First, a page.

Do we need more excuses to arrest poor people in Seattle? Tim Burgess thinks the answer is yes.
Milking Fear is Easy. Change is Hard.
Recently on KUOW, Tim Burgess described a frightening encounter with a freeway on-ramp panhandler who banged on his car window that very morning in pursuit of a handout. Despite my ample experience with onramp panhandling, I’ve never had this happen, and wonder how many of us have.
Panhandlers do, however, make us uncomfortable. Even I, sitting in my car awaiting the on-ramp timing light, will sometimes avoid the gaze of the sign-holding needy. To be made fidgety, however, is different than being threatened. The only threat here is to the well-padded comfort zone of affluent Seattle.
Aggressive panhandling is already against the law. If someone taps on my car window looking for a dollar, I’m free to call 911 on my cell phone to report the incident. If the police have nothing better to do, perhaps they’ll eventually respond.
The Burgess plan pre-empts the very possibility that someone might make us uncomfortable. The “broken windows” theory upon which his proposal rests identifies visible public begging as a variety of “social disorder” that leads to a downward spiral of urban decay. Allow panhandlers, the theory goes, and you will soon have AK-47 toting drug dealers ruling the streets in Jeep Grand Cherokees.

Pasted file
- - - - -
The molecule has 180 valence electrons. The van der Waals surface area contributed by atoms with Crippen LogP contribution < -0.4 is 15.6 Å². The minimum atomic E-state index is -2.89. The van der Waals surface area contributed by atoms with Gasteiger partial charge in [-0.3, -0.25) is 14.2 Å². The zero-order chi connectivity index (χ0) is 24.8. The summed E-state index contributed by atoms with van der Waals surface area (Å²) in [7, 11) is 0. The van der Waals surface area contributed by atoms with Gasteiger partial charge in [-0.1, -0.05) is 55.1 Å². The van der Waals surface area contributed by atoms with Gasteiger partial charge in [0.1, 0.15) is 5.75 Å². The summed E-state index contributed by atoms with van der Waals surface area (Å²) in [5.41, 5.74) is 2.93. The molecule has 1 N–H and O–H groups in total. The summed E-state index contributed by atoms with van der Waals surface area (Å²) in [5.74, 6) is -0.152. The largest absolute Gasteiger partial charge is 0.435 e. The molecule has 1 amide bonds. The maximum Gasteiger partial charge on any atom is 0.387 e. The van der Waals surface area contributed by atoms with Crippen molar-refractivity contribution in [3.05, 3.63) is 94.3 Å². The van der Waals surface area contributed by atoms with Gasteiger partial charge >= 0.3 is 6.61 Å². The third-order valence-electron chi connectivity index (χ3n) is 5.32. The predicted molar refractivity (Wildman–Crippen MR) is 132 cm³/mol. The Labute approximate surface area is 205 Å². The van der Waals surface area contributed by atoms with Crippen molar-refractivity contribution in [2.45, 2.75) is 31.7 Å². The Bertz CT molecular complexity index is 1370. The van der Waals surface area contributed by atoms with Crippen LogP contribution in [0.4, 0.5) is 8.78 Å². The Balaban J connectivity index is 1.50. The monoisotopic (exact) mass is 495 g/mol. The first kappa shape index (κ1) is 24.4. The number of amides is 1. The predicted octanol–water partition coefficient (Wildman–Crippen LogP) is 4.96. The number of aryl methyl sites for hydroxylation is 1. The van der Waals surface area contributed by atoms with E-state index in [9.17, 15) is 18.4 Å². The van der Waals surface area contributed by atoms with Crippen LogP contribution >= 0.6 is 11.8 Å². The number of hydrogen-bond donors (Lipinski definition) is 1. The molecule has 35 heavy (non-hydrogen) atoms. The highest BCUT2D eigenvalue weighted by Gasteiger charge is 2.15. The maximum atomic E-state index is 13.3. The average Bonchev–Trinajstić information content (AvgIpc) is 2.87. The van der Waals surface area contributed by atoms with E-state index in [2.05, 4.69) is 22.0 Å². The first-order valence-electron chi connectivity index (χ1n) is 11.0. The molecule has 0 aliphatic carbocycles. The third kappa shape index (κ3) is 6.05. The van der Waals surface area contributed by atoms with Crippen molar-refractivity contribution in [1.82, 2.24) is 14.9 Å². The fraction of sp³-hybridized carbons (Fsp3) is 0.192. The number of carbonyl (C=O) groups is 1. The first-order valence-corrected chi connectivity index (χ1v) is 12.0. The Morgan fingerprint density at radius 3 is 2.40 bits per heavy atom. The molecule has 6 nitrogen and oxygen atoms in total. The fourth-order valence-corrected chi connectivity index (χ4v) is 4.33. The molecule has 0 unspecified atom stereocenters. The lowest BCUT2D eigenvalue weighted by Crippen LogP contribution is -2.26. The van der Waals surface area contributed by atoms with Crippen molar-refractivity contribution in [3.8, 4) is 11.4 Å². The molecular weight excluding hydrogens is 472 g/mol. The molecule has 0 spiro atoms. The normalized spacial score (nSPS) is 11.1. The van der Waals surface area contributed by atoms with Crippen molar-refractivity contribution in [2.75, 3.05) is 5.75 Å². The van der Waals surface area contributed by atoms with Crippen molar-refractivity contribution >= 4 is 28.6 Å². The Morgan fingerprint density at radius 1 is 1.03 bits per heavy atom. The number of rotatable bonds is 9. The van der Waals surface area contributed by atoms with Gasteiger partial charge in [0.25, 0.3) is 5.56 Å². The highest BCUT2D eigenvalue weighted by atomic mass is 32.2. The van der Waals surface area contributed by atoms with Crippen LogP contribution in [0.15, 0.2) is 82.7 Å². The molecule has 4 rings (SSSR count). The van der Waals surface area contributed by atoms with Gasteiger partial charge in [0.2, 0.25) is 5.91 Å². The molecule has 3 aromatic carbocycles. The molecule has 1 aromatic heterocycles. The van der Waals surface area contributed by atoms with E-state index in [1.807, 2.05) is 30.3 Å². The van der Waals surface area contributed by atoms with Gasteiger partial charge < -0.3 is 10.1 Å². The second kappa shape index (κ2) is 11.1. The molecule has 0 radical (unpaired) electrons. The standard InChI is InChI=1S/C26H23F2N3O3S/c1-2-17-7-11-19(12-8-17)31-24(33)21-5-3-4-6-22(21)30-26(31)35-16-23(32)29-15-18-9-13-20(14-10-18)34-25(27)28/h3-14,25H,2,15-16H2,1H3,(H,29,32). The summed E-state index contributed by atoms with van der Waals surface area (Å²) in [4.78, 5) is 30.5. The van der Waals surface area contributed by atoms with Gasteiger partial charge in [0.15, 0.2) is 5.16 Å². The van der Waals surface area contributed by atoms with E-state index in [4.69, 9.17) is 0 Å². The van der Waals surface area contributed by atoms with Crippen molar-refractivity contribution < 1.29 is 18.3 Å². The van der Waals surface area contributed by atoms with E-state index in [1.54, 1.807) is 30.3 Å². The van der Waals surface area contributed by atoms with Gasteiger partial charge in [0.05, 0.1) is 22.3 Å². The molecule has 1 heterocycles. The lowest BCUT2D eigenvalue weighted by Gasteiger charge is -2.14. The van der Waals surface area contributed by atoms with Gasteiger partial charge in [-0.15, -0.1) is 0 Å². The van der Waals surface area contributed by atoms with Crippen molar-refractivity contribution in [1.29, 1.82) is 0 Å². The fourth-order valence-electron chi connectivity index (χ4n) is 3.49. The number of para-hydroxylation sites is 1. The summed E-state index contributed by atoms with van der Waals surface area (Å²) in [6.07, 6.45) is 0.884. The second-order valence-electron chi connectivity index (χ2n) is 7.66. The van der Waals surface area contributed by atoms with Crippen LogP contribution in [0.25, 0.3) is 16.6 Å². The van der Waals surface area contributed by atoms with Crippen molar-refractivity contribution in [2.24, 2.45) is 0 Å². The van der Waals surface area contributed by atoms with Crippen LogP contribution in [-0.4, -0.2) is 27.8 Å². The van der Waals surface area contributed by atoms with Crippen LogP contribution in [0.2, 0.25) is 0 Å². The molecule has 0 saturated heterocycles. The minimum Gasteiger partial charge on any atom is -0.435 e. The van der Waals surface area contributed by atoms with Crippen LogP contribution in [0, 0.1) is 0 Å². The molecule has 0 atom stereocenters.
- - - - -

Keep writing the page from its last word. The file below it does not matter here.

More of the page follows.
These laws, which identify visible poverty as an indicator of social disorder and seek to eliminate potential sources of urban discomfort, pander to fear and deny the collective responsibility we have to one another. They solve nothing, and are a victim-blaming short-term response to wholesale system failure.
The answers, while not easy, are hardly rocket science. Drug decriminalization and increased support for drug and alcohol treatment. Hedges against gentrification and deeper commitment to affordable housing. Economic stimulus spending to create work for the poor. Universal health care and adequate mental health services. Fair taxation to increase the burden of social responsibility upon the rich.
The Burgess proposal to ban panhandling is a mean-spirited attack on the visibly poor, and takes Seattle further down our twenty-year path of pandering to the affluent at the expense of the most desperate. This is not a solution to anything. It is the problem.